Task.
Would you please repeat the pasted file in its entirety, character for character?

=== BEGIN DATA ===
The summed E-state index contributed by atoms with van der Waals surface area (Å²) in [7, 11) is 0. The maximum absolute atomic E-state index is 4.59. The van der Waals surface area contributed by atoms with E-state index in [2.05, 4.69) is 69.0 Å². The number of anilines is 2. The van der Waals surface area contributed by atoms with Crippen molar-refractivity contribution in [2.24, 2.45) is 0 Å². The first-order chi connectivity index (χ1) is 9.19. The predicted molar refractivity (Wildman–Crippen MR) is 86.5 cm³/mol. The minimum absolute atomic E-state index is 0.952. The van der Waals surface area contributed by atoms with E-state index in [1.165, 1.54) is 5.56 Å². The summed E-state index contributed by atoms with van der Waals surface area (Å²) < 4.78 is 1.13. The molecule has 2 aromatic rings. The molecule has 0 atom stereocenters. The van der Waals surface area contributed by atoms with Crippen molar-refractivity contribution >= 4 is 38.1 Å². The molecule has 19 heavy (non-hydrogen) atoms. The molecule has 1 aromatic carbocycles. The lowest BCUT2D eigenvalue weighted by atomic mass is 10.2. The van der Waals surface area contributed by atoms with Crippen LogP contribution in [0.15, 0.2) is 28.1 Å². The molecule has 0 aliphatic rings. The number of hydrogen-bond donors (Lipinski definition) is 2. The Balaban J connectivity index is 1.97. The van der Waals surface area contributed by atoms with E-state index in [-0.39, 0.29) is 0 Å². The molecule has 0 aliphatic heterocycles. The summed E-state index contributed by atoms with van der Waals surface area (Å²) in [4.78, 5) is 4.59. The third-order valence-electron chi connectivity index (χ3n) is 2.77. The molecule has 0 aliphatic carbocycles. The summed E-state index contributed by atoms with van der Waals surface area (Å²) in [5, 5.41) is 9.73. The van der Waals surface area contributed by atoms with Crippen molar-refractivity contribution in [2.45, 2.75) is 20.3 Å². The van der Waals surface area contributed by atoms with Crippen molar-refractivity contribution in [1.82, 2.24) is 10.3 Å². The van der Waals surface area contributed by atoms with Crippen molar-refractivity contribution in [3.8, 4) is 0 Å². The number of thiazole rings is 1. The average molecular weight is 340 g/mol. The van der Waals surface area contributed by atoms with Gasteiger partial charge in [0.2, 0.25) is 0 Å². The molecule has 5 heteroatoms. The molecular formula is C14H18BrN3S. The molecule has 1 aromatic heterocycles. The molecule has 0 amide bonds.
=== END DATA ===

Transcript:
The summed E-state index contributed by atoms with van der Waals surface area (Å²) in [7, 11) is 0. The maximum absolute atomic E-state index is 4.59. The van der Waals surface area contributed by atoms with E-state index in [2.05, 4.69) is 69.0 Å². The number of anilines is 2. The van der Waals surface area contributed by atoms with Crippen molar-refractivity contribution in [2.24, 2.45) is 0 Å². The first-order chi connectivity index (χ1) is 9.19. The predicted molar refractivity (Wildman–Crippen MR) is 86.5 cm³/mol. The minimum absolute atomic E-state index is 0.952. The van der Waals surface area contributed by atoms with E-state index in [1.165, 1.54) is 5.56 Å². The summed E-state index contributed by atoms with van der Waals surface area (Å²) < 4.78 is 1.13. The molecule has 2 aromatic rings. The molecule has 0 atom stereocenters. The van der Waals surface area contributed by atoms with Crippen molar-refractivity contribution >= 4 is 38.1 Å². The molecule has 19 heavy (non-hydrogen) atoms. The molecule has 1 aromatic carbocycles. The lowest BCUT2D eigenvalue weighted by atomic mass is 10.2. The van der Waals surface area contributed by atoms with Crippen LogP contribution in [0.15, 0.2) is 28.1 Å². The molecule has 0 aliphatic rings. The number of hydrogen-bond donors (Lipinski definition) is 2. The Balaban J connectivity index is 1.97. The van der Waals surface area contributed by atoms with E-state index in [-0.39, 0.29) is 0 Å². The molecule has 0 aliphatic heterocycles. The summed E-state index contributed by atoms with van der Waals surface area (Å²) in [4.78, 5) is 4.59. The third-order valence-electron chi connectivity index (χ3n) is 2.77. The molecule has 0 aliphatic carbocycles. The summed E-state index contributed by atoms with van der Waals surface area (Å²) in [5, 5.41) is 9.73. The van der Waals surface area contributed by atoms with Crippen molar-refractivity contribution in [2.45, 2.75) is 20.3 Å². The van der Waals surface area contributed by atoms with Crippen molar-refractivity contribution in [1.82, 2.24) is 10.3 Å². The van der Waals surface area contributed by atoms with Crippen molar-refractivity contribution in [3.8, 4) is 0 Å². The number of thiazole rings is 1. The average molecular weight is 340 g/mol. The van der Waals surface area contributed by atoms with Gasteiger partial charge in [0.2, 0.25) is 0 Å². The molecule has 5 heteroatoms. The molecular formula is C14H18BrN3S. The molecule has 1 aromatic heterocycles. The molecule has 0 amide bonds.